Writing, Podcast Production, Project Management
Writing, Podcast Production, Project Management

Poisoning Paradise – how 2 brothers highlighted the 1080 issue on film

Seeing a weka feeding on a possum that had died after eating 1080 poison proved to brothers Clyde and Steve Graf that the issue of secondary poisoning had to be highlighted. Clyde talks to Steve Hart about their documentary Poisoning Paradise.

This feature was first published in April 2010.

There can be few people who don’t have an opinion when it comes to the poison 1080. It’s a subject where there is little in the way of middle ground.

While its supporters will tell you it is an effective way of killing possums and rats, others will tell you it is an effective way of killing everything. It’s a poison with no known antidote, a fact that doesn’t sit well with people whose pets and livestock have died as a result of eating the poison – directly or indirectly.

Brothers Clyde & Steve Graf grew up in the country and learnt about the land and wildlife from their father Egon, a professional deer hunter.

“In the early days of deer control there were three types of hunters,” says Clyde. “Cullers were paid by the government to reduce numbers, and did not recover the deer they shot.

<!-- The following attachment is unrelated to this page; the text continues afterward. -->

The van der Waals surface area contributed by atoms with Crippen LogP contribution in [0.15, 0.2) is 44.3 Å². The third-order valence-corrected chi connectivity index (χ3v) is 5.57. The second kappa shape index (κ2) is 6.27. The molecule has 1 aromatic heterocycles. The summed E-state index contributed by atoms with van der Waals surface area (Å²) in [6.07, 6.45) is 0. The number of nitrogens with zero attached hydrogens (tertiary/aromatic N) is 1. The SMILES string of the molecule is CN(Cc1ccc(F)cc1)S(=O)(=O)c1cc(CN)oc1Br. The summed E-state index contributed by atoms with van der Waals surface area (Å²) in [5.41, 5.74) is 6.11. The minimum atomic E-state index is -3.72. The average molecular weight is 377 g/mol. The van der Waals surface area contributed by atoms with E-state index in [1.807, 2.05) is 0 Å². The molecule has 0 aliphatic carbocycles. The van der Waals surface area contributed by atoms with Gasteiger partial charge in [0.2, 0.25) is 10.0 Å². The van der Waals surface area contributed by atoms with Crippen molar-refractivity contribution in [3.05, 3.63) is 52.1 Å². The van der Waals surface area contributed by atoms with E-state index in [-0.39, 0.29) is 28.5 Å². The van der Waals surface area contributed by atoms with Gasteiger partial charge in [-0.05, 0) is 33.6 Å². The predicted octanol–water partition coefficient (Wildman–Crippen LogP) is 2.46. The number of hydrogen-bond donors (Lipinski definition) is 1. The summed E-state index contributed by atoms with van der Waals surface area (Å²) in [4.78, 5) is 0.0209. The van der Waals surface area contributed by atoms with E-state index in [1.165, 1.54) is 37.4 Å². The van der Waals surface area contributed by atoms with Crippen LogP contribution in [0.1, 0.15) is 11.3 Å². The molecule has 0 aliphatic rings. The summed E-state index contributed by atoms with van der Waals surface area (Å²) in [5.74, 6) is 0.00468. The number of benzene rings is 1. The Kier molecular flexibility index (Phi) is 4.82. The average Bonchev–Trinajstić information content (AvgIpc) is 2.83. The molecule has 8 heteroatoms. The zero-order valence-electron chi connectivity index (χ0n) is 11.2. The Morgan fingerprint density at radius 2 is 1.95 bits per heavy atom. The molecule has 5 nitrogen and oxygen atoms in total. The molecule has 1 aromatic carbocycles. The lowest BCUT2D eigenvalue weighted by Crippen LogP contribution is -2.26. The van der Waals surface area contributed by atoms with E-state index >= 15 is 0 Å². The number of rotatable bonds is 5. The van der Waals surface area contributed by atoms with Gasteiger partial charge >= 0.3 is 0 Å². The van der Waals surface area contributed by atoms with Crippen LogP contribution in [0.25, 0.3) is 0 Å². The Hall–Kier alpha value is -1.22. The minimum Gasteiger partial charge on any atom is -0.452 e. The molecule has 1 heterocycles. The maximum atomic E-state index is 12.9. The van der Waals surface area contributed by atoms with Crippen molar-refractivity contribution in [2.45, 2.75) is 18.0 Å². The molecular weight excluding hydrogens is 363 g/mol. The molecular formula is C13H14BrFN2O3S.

“The second was the helicopter hunters. These guys used choppers as their platform, were very efficient and often recovered high numbers of animals. This was where the big money was made.

“The third type of hunter was the meat hunter, like our father Egon. Meat hunters only received money once they recovered the animal and sold the whole carcass.

“Dad began his hunting career in 1966 and continued selling deer up until about 1997. He based himself in the Te Urewera National Park and used SH38 as access. The Urewera is a dense, wet, undefined and jumbled bush country, with no open tops, and no wide open river beds (like you might see in the South Island) making navigation an important skill.”